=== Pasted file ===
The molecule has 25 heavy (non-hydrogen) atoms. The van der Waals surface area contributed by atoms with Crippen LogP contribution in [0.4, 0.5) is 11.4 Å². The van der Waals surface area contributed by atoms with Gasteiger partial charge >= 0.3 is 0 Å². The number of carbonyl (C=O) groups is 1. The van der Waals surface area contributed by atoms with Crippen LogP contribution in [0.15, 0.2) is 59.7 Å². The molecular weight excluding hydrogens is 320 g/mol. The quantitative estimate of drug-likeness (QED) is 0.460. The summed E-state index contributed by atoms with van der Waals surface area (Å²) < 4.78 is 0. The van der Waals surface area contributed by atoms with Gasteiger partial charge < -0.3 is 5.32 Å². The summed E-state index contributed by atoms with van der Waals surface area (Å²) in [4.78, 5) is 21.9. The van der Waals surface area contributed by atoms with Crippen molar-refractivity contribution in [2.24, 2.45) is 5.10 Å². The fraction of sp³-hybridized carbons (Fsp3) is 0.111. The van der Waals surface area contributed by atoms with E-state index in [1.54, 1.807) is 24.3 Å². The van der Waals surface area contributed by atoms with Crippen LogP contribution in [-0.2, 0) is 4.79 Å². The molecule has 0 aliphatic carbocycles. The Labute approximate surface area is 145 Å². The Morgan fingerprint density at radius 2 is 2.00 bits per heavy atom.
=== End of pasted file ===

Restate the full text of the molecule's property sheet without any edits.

The molecule has 25 heavy (non-hydrogen) atoms. The van der Waals surface area contributed by atoms with Crippen LogP contribution in [0.4, 0.5) is 11.4 Å². The van der Waals surface area contributed by atoms with Gasteiger partial charge >= 0.3 is 0 Å². The number of carbonyl (C=O) groups is 1. The van der Waals surface area contributed by atoms with Crippen LogP contribution in [0.15, 0.2) is 59.7 Å². The molecular weight excluding hydrogens is 320 g/mol. The quantitative estimate of drug-likeness (QED) is 0.460. The summed E-state index contributed by atoms with van der Waals surface area (Å²) < 4.78 is 0. The van der Waals surface area contributed by atoms with Gasteiger partial charge < -0.3 is 5.32 Å². The summed E-state index contributed by atoms with van der Waals surface area (Å²) in [4.78, 5) is 21.9. The van der Waals surface area contributed by atoms with Crippen molar-refractivity contribution in [2.24, 2.45) is 5.10 Å². The fraction of sp³-hybridized carbons (Fsp3) is 0.111. The van der Waals surface area contributed by atoms with E-state index in [1.54, 1.807) is 24.3 Å². The van der Waals surface area contributed by atoms with Crippen LogP contribution in [-0.2, 0) is 4.79 Å². The molecule has 0 aliphatic carbocycles. The Labute approximate surface area is 145 Å². The Morgan fingerprint density at radius 2 is 2.00 bits per heavy atom.